The Clock Tower Building: Grand Plans in Search of Landmarks Blessing

A rendering of how the lower level of 346 Broadway's former banking hall might appear as a restaurant, one of the possible commercial uses for the restored, two-level space. Its marble staircase to the second floor would be moved. Rendering: Beyer Blinder Belle

Oct. 31, 2014

“We are going to bring this building right up to the 21st century,” architect John Beyer told Community Board 1’s Landmarks Committee last month.

The building, 346 Broadway, is a city landmark, not only on the outside but with more interior landmarked spaces than any in the city. Known as the Clock Tower Building, it is slated for an ambitiously complex renovation and restoration that will convert the 14-story building to condominium apartments.

“Although the building is sound, there’s a fair amount of deterioration, all of which will be re­stored perfectly,” said Beyer, of the firm Beyer Blinder Belle.

The proposal, by developers Peebles Corp. and the El Ad Group, who bought the building from the city in May, will go before the Land­marks Pres­er­vation Com­­­mission on Nov. 18. CB1, in its resolution to the commission, said there was “much to admire” about the plan, “not least of which is the developer’s intent to bring back some glory to a crumbling monument.” But the board came down hard on much of it, too, calling the proposal “daunting and distressing.”

(The plan has separately raised the hackles of CB1 for the allotment of promised community-related space in the building.)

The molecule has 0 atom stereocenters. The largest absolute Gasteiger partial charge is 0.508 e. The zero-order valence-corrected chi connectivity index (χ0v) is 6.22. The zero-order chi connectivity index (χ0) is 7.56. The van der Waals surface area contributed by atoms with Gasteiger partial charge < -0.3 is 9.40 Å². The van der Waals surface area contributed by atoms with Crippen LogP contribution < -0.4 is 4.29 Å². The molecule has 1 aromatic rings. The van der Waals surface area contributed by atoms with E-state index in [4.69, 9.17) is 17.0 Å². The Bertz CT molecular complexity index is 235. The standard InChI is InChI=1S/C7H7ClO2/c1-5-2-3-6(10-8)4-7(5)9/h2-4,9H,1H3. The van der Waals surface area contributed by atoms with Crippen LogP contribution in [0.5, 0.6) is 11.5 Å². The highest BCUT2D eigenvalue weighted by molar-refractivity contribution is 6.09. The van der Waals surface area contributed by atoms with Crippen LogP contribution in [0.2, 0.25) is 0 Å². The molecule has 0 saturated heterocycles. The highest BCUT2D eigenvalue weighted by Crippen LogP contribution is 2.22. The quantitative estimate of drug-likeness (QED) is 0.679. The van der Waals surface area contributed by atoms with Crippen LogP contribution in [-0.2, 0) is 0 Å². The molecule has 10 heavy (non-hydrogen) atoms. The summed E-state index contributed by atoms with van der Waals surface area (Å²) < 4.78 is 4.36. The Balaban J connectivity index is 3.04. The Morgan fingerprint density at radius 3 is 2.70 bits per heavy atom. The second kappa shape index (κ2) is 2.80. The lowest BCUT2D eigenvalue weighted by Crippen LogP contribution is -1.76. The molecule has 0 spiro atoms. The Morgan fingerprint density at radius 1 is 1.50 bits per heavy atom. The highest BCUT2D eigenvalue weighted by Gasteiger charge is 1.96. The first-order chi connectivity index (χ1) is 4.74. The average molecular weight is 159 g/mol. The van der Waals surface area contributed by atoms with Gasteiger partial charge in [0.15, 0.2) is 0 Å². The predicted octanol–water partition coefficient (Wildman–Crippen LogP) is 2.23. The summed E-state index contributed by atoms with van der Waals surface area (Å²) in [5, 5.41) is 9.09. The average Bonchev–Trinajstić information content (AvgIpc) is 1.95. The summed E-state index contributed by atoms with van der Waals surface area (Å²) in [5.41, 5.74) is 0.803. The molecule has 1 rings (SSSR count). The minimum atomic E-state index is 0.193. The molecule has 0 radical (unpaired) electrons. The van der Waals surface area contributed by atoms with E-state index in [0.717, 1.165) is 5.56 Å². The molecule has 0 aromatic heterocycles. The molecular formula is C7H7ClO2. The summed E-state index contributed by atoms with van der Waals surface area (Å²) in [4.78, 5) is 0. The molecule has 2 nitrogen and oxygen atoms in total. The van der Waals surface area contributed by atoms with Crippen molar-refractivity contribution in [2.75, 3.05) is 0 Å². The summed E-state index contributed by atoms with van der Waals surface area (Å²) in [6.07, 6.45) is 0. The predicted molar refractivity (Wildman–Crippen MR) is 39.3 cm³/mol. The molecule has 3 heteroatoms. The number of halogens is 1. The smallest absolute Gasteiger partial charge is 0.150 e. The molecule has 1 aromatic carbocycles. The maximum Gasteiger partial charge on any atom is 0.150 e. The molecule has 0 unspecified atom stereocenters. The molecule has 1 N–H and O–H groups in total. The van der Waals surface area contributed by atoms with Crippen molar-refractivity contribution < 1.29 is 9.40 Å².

The once grand head­quarters of the New York Life In­surance Co., enlarged by McKim, Mead & White and completed in 1897, was taken over by the city for agency offices in 1967. Over the years the building has fallen into disrepair, sometimes dangerously so. For years a sidewalk bridge has obscured the ground floors of the Broadway and Leonard Street sides of the building, serving as protection against the risk of falling chunks of facade.

Among the most dramatic features of the proposal is the relocation, in its entirety, of a landmark marble room, the President’s Office Suite, from the fourth floor to the first. The developers want to install a third elevator-and-stair core, which would go through that space.

The former banking hall, with its marble walls and ornate ceiling, would become a commercial space (shown above as a restaurant) and its marble staircase to the balcony moved to accommodate the new core. “Every piece of it,” Beyer said, “the walls, the balustrades, treads, risers, everything” will be moved.

Another landmarked interior space, now offices on the second floor, would be converted into apartments, and the clock tower turned into a triplex penthouse.

“So you’re going to tell prospective owners that they can’t screw in wide-screen TV sets, they can’t put in curtains,” said the committee’s co-chair, Bruce Ehrmann. 

Beyer conceded that incorporating publicly protected spaces into private residences was “unique.”

“It is almost satirical to think of its occupant coming to the Landmarks Preservation Commission for permission to put up wallpaper or a curtain bar,” the CB1 resolution noted.

As for the building’s much loved timepiece, CB1 said “a directive must be put in place to keep the clock working.”

The building is proposed to have a 12,000-square-foot green roof “almost like an elevated park for people around us,” Bey­er said, that would sit atop a 13th-floor glass-walled roof addition, visible from the street.

The board saved its choicest words for that part of the plan. “The as­semblage looks somewhat as if a circa 1980s suburban corporate campus were plopped on top of the building,” the resolution stated. 

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